Chrysler and Fiat CEO Sergio Marchionne said Thursday that he would prefer to merge the two brands without issuing a stock sale to the public, the Detroit Free Press reported.
Since January, the Free Press reported, Chrysler has been preparing to register its stock for a potential initial public offering because of pressure from the United Auto Workers Retiree Medical Benefits Trust. The UAW trust is the world's largest voluntary employee beneficiary association and wields considerable influence, with a 41.5 percent ownership in Chrysler.
Italy-based Fiat owns the majority, with a 58.5 percent stake in the company, the Free Press reported.
Marchionne said the possibility of a Chrysler IPO is about "fifty-fifty," the article stated, and that it would take until at least autumn before a decision is made.
However, Marchionne said his preference is "not to do an IPO and to create the merged company," the article said.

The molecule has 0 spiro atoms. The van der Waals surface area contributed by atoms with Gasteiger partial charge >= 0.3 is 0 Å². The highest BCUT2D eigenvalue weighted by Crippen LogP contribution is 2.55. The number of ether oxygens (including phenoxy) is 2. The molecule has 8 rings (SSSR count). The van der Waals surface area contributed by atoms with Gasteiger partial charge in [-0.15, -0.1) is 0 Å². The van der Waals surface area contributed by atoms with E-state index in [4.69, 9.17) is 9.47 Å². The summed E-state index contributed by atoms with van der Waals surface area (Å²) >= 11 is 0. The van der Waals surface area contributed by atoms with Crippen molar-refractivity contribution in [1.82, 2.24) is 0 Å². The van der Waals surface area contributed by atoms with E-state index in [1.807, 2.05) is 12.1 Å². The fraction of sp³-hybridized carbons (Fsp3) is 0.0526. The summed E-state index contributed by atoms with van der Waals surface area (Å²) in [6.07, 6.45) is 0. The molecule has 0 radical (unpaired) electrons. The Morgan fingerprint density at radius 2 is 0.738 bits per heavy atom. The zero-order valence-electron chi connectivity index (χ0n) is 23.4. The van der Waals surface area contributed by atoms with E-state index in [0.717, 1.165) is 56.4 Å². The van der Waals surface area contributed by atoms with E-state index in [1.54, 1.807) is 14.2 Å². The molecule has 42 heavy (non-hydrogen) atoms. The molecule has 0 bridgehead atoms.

Marchionne's desire to keep from selling stock to the public makes sense, as a public offering would require Chrysler to change its corporate structure and other time-consuming processes, the Free Press reported.
Marchionne also said Fiat has enough available cash to fund the acquisition of Chrysler shares and complete a restructuring of its European operations, the report stated. Still, Fiat has met with bankers to explore the possibility of raising additional capital to acquire the remaining shares of Chrysler.
"I think we have received from a variety of sources a commitment to bring the transaction to a close," Marchionne said, according to the Free Press. "But it takes two to tango. You need a willing seller and a willing buyer to get a transaction."